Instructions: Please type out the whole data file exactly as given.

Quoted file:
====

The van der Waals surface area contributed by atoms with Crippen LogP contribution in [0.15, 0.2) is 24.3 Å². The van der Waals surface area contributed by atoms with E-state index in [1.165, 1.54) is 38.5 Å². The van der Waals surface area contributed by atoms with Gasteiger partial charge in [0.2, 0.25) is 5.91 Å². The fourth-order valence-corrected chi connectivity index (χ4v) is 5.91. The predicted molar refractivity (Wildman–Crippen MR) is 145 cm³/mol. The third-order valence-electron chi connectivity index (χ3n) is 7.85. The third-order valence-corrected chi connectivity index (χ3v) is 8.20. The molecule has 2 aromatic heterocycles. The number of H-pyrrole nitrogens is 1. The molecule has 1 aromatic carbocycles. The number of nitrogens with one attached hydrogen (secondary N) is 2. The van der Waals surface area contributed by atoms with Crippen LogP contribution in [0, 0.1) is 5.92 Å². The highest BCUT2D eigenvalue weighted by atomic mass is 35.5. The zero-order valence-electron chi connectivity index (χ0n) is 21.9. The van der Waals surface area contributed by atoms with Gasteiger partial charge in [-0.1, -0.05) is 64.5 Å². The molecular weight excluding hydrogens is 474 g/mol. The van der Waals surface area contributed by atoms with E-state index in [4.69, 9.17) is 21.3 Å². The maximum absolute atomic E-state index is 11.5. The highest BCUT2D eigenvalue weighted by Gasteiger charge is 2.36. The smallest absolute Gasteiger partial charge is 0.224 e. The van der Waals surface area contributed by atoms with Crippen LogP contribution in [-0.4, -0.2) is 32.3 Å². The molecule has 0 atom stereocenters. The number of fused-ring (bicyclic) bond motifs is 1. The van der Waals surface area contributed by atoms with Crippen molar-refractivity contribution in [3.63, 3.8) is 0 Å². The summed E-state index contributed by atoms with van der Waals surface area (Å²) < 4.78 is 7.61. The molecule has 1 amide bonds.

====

The van der Waals surface area contributed by atoms with Crippen LogP contribution in [0.15, 0.2) is 24.3 Å². The van der Waals surface area contributed by atoms with E-state index in [1.165, 1.54) is 38.5 Å². The van der Waals surface area contributed by atoms with Gasteiger partial charge in [0.2, 0.25) is 5.91 Å². The fourth-order valence-corrected chi connectivity index (χ4v) is 5.91. The predicted molar refractivity (Wildman–Crippen MR) is 145 cm³/mol. The third-order valence-electron chi connectivity index (χ3n) is 7.85. The third-order valence-corrected chi connectivity index (χ3v) is 8.20. The molecule has 2 aromatic heterocycles. The number of H-pyrrole nitrogens is 1. The molecule has 1 aromatic carbocycles. The number of nitrogens with one attached hydrogen (secondary N) is 2. The van der Waals surface area contributed by atoms with Crippen LogP contribution in [0, 0.1) is 5.92 Å². The highest BCUT2D eigenvalue weighted by atomic mass is 35.5. The zero-order valence-electron chi connectivity index (χ0n) is 21.9. The van der Waals surface area contributed by atoms with Gasteiger partial charge in [-0.1, -0.05) is 64.5 Å². The molecular weight excluding hydrogens is 474 g/mol. The van der Waals surface area contributed by atoms with E-state index in [4.69, 9.17) is 21.3 Å². The maximum absolute atomic E-state index is 11.5. The highest BCUT2D eigenvalue weighted by Gasteiger charge is 2.36. The smallest absolute Gasteiger partial charge is 0.224 e. The van der Waals surface area contributed by atoms with Crippen LogP contribution in [-0.4, -0.2) is 32.3 Å². The molecule has 0 atom stereocenters. The number of fused-ring (bicyclic) bond motifs is 1. The van der Waals surface area contributed by atoms with Crippen molar-refractivity contribution in [3.63, 3.8) is 0 Å². The summed E-state index contributed by atoms with van der Waals surface area (Å²) < 4.78 is 7.61. The molecule has 1 amide bonds.